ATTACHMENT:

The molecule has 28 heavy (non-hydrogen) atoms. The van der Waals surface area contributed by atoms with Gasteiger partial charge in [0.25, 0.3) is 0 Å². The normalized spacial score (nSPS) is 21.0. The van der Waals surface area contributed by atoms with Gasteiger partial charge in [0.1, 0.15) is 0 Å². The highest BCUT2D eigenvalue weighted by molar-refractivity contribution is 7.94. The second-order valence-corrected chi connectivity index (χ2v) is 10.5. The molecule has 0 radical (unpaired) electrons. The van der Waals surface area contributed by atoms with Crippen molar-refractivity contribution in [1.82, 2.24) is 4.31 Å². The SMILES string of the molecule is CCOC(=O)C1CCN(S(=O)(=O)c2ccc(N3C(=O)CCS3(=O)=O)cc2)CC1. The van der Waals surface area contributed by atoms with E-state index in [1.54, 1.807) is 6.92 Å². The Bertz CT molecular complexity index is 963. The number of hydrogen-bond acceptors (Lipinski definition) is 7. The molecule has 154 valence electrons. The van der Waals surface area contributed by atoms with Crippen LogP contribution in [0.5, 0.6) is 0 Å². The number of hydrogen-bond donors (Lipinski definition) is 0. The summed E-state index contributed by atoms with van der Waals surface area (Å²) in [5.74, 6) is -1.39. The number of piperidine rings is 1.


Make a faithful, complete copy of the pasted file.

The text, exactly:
The molecule has 28 heavy (non-hydrogen) atoms. The van der Waals surface area contributed by atoms with Gasteiger partial charge in [0.25, 0.3) is 0 Å². The normalized spacial score (nSPS) is 21.0. The van der Waals surface area contributed by atoms with Gasteiger partial charge in [0.1, 0.15) is 0 Å². The highest BCUT2D eigenvalue weighted by molar-refractivity contribution is 7.94. The second-order valence-corrected chi connectivity index (χ2v) is 10.5. The molecule has 0 radical (unpaired) electrons. The van der Waals surface area contributed by atoms with Crippen molar-refractivity contribution in [1.82, 2.24) is 4.31 Å². The SMILES string of the molecule is CCOC(=O)C1CCN(S(=O)(=O)c2ccc(N3C(=O)CCS3(=O)=O)cc2)CC1. The van der Waals surface area contributed by atoms with E-state index in [1.54, 1.807) is 6.92 Å². The Bertz CT molecular complexity index is 963. The number of hydrogen-bond acceptors (Lipinski definition) is 7. The molecule has 154 valence electrons. The van der Waals surface area contributed by atoms with Crippen LogP contribution in [0.5, 0.6) is 0 Å². The number of hydrogen-bond donors (Lipinski definition) is 0. The summed E-state index contributed by atoms with van der Waals surface area (Å²) in [5.74, 6) is -1.39. The number of piperidine rings is 1.